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Mechanisms Controlling the Air-Sea Flux of CO2 in the North Atlantic

  • Mick Follows
  • Richard G. Williams
Part of the NATO Science Series book series (NAIV, volume 40)

Abstract

The air-sea flux of carbon is controlled by the disequilibrium in partial pressure of carbon dioxide between the atmosphere and surface ocean. This disequilibrium is a consequence of the interactions of physical, chemical and biological processes in the ocean and, today, includes a response to the anthropogenic increase of atmospheric pCO 2. Fig. 1 illustrates the annual mean airsea flux of carbon, F, estimated from a knowledge of the atmospheric partial pressure, pCO 2 at and compilation of surface pCO 2 observations by Takahashi et al. (1999). The air-sea flux of carbon is determined by
$$ F = - {K_g}{K_0}(pC{O_2} - pCO_2^{at} $$
(1)
where K 0 is the solubility of CO 2 at local temperature and salinity. K g is the air-sea gas transfer coefficient, which is dependent on local environmental conditions and is usually parameterized as a function of wind speed, sea-surface temperature and sea-surface salinity (Wanninkhof, 1992). The major global scale features in Fig. 1 are the outgassing of CO 2 from the tropical oceans, and the influx at mid and high latitudes. In this chapter we focus on understanding what sets the basin wide, and regional patterns of air-sea carbon flux in the North Atlantic basin. While we focus on the North Atlantic, some of the concepts and discussions are also relevent to other regions of the ocean.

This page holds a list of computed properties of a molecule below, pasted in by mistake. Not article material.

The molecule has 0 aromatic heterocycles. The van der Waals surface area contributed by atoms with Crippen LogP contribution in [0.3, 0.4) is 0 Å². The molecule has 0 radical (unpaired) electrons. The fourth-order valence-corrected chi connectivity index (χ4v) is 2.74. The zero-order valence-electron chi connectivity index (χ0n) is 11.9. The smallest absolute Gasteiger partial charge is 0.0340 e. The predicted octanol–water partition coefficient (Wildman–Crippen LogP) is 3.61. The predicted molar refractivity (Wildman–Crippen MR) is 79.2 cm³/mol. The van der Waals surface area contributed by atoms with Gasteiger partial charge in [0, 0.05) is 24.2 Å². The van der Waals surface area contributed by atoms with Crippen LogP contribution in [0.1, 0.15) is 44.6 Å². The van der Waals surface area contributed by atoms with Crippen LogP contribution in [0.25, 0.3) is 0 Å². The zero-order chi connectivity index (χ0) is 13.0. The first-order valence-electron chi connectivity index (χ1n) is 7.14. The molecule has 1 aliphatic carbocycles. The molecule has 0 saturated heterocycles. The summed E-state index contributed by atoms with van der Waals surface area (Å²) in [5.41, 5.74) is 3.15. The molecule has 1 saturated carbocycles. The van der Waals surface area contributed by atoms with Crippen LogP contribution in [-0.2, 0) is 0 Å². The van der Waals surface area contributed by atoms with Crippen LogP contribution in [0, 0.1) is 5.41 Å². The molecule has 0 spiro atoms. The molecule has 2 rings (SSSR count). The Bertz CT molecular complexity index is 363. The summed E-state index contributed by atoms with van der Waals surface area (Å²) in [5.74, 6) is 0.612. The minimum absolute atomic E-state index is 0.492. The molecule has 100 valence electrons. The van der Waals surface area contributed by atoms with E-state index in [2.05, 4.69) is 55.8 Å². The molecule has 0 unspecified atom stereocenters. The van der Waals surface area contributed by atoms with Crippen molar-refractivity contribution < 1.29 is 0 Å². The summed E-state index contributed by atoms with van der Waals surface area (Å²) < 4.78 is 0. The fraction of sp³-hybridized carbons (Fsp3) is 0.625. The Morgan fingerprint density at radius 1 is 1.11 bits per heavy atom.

Keywords

Mixed Layer Gulf Stream Subtropical Gyre Cyclonic Eddy Subpolar Gyre 
These keywords were added by machine and not by the authors. This process is experimental and the keywords may be updated as the learning algorithm improves.

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Copyright information

© Springer Science+Business Media Dordrecht 2004

Authors and Affiliations

  • Mick Follows
    • 1
  • Richard G. Williams
    • 2
  1. 1.Program in Atmospheres, Oceans and Climate, Department of Earth Atmosphere and Planetary SciencesMassachusetts Institute of TechnologyCambridgeUSA
  2. 2.Oceanography Laboratories, Department of Earth and Ocean SciencesUniversity of LiverpoolLiverpoolEngland

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